Nayelli straightened the blanket over her shoulder to protect herself from the cold, that was getting worse as time passed. Then, she continued: “I spent some days without fully grasping the message, but I kept hearing that voice. I recalled that one of the most important philosophical teachings of my people is that all power comes from the self. We are home to the Great Spirit that lies dormant. Each one of us should awaken it within themselves. In Christian tradition, this important virtue is known as Faith.”
“I started to feel stronger and stronger at each passing day, but I still had no direction to follow. This is when I had a conversation with a shaman, quite young at that time.” At this point, she looked at Starry Song, cracked a thankful smile, and continued: “He advised me to use my gift. I said I did not know what my gift was, and he said that gifts are hidden in dreams. He advised me to go after my dream, because in it I would find my gift. Once again I felt lost, because I thought that too vague. However, that was all I had. I had never thought about what my dreams or gifts were. I even thought one was mixed with the other, as I became a good wife and a devoted mother. Even though that had made me happy, and that these were the dream and gift of many women, they were not mine. These were not the skills that would help me cross the road of this existence.”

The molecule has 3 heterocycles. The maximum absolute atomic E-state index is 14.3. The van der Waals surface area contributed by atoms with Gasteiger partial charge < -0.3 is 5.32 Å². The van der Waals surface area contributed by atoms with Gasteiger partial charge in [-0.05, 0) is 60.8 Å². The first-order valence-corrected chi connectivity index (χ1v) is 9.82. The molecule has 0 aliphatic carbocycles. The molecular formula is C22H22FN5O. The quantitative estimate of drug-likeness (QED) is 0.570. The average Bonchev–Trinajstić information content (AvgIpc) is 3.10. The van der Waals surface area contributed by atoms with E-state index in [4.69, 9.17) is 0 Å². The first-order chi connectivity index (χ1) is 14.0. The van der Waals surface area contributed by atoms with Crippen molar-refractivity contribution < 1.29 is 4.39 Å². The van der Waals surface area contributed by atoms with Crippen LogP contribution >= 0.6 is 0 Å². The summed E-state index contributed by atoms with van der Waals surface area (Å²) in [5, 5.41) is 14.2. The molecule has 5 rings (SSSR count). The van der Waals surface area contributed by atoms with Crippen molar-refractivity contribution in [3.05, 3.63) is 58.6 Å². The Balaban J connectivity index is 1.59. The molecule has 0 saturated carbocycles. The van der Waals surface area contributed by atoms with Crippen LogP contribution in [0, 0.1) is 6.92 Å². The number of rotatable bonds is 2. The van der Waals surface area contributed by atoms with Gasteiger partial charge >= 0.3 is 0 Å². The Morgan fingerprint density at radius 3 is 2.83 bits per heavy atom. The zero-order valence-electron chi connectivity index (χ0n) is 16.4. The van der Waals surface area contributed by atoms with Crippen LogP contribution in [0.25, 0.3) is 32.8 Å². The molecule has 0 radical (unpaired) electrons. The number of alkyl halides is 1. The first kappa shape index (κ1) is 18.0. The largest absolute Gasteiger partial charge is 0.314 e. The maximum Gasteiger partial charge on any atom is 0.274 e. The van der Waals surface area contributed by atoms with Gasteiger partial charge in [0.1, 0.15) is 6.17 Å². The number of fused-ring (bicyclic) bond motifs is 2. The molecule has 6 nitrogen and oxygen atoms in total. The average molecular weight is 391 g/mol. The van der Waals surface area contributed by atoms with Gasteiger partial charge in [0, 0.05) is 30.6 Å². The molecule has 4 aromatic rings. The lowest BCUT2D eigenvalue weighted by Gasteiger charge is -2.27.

“All that I knew I had learned from native storytellers, to whom I had listened since I was a child: dreams and gifts are the pillars of the bridge that connects the heart to life. This was my starting point.”
“At that time, to keep sadness at bay, I started to nourish hope through reading. The most beautiful stories are of outdoing oneself. I started to understand I had to experience mine. Only that could give me the necessary strength and wisdom, as moved forward on the pages of my history. To escape from one’s history is to escape from oneself, is denying reality, is abandoning the dream, is relinquishing the gift, and turning one’s back to the Path. It is not knowing the honey of life; it is refusing the salt of earth.”